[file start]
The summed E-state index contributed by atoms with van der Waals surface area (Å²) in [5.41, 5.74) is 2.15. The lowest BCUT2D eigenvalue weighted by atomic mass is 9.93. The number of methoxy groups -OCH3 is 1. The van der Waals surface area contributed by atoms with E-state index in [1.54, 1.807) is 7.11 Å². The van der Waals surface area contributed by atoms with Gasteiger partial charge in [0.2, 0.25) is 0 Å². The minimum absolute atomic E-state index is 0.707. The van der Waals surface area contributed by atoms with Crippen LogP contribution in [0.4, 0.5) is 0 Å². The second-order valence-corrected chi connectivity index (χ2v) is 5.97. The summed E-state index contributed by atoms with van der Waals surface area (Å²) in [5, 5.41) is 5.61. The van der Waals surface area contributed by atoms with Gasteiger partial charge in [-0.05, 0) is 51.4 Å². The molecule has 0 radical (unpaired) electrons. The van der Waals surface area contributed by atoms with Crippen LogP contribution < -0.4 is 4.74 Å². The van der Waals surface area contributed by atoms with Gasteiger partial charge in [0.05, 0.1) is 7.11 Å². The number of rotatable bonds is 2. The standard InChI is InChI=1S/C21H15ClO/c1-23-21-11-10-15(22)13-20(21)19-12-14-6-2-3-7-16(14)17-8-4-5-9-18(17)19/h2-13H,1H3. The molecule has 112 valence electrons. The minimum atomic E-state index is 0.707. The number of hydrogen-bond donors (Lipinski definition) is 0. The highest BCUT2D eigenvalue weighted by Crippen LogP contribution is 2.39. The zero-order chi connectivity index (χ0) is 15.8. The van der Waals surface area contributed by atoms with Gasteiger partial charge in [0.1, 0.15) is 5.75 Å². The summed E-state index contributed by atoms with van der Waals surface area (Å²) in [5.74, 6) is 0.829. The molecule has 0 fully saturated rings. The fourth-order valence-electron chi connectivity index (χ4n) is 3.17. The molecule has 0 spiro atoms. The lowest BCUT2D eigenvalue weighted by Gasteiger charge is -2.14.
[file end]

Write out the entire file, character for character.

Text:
The summed E-state index contributed by atoms with van der Waals surface area (Å²) in [5.41, 5.74) is 2.15. The lowest BCUT2D eigenvalue weighted by atomic mass is 9.93. The number of methoxy groups -OCH3 is 1. The van der Waals surface area contributed by atoms with E-state index in [1.54, 1.807) is 7.11 Å². The van der Waals surface area contributed by atoms with Gasteiger partial charge in [0.2, 0.25) is 0 Å². The minimum absolute atomic E-state index is 0.707. The van der Waals surface area contributed by atoms with Crippen LogP contribution in [0.4, 0.5) is 0 Å². The second-order valence-corrected chi connectivity index (χ2v) is 5.97. The summed E-state index contributed by atoms with van der Waals surface area (Å²) in [5, 5.41) is 5.61. The van der Waals surface area contributed by atoms with Gasteiger partial charge in [-0.05, 0) is 51.4 Å². The molecule has 0 radical (unpaired) electrons. The van der Waals surface area contributed by atoms with Crippen LogP contribution < -0.4 is 4.74 Å². The van der Waals surface area contributed by atoms with Gasteiger partial charge in [0.05, 0.1) is 7.11 Å². The number of rotatable bonds is 2. The standard InChI is InChI=1S/C21H15ClO/c1-23-21-11-10-15(22)13-20(21)19-12-14-6-2-3-7-16(14)17-8-4-5-9-18(17)19/h2-13H,1H3. The molecule has 112 valence electrons. The minimum atomic E-state index is 0.707. The number of hydrogen-bond donors (Lipinski definition) is 0. The highest BCUT2D eigenvalue weighted by Crippen LogP contribution is 2.39. The zero-order chi connectivity index (χ0) is 15.8. The van der Waals surface area contributed by atoms with Gasteiger partial charge in [0.1, 0.15) is 5.75 Å². The summed E-state index contributed by atoms with van der Waals surface area (Å²) in [5.74, 6) is 0.829. The molecule has 0 fully saturated rings. The fourth-order valence-electron chi connectivity index (χ4n) is 3.17. The molecule has 0 spiro atoms. The lowest BCUT2D eigenvalue weighted by Gasteiger charge is -2.14.